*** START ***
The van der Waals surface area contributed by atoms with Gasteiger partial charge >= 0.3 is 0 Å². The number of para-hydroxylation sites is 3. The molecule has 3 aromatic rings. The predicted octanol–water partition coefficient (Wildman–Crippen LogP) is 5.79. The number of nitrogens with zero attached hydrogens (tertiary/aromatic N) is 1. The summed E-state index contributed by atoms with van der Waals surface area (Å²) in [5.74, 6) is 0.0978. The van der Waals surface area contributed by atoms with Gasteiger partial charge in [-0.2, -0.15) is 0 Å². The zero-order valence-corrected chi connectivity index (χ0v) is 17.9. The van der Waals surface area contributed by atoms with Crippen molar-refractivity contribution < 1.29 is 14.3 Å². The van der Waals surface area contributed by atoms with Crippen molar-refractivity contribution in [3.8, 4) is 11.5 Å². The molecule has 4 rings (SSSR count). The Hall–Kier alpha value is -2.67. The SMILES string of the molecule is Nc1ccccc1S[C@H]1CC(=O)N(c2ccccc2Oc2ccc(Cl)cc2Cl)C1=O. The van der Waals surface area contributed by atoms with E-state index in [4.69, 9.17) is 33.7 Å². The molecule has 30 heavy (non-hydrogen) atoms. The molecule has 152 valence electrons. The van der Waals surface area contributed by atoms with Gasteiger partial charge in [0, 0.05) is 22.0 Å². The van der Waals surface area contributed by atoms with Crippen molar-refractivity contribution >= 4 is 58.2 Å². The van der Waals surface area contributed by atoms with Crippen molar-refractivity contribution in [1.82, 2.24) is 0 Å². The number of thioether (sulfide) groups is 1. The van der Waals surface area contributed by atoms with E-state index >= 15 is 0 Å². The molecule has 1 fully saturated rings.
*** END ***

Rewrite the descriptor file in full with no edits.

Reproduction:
The van der Waals surface area contributed by atoms with Gasteiger partial charge >= 0.3 is 0 Å². The number of para-hydroxylation sites is 3. The molecule has 3 aromatic rings. The predicted octanol–water partition coefficient (Wildman–Crippen LogP) is 5.79. The number of nitrogens with zero attached hydrogens (tertiary/aromatic N) is 1. The summed E-state index contributed by atoms with van der Waals surface area (Å²) in [5.74, 6) is 0.0978. The van der Waals surface area contributed by atoms with Gasteiger partial charge in [-0.2, -0.15) is 0 Å². The zero-order valence-corrected chi connectivity index (χ0v) is 17.9. The van der Waals surface area contributed by atoms with Crippen molar-refractivity contribution < 1.29 is 14.3 Å². The van der Waals surface area contributed by atoms with Crippen molar-refractivity contribution in [3.8, 4) is 11.5 Å². The molecule has 4 rings (SSSR count). The Hall–Kier alpha value is -2.67. The SMILES string of the molecule is Nc1ccccc1S[C@H]1CC(=O)N(c2ccccc2Oc2ccc(Cl)cc2Cl)C1=O. The van der Waals surface area contributed by atoms with E-state index in [4.69, 9.17) is 33.7 Å². The molecule has 30 heavy (non-hydrogen) atoms. The molecule has 152 valence electrons. The van der Waals surface area contributed by atoms with Gasteiger partial charge in [0, 0.05) is 22.0 Å². The van der Waals surface area contributed by atoms with Crippen molar-refractivity contribution >= 4 is 58.2 Å². The van der Waals surface area contributed by atoms with Crippen molar-refractivity contribution in [1.82, 2.24) is 0 Å². The number of thioether (sulfide) groups is 1. The van der Waals surface area contributed by atoms with E-state index >= 15 is 0 Å². The molecule has 1 fully saturated rings.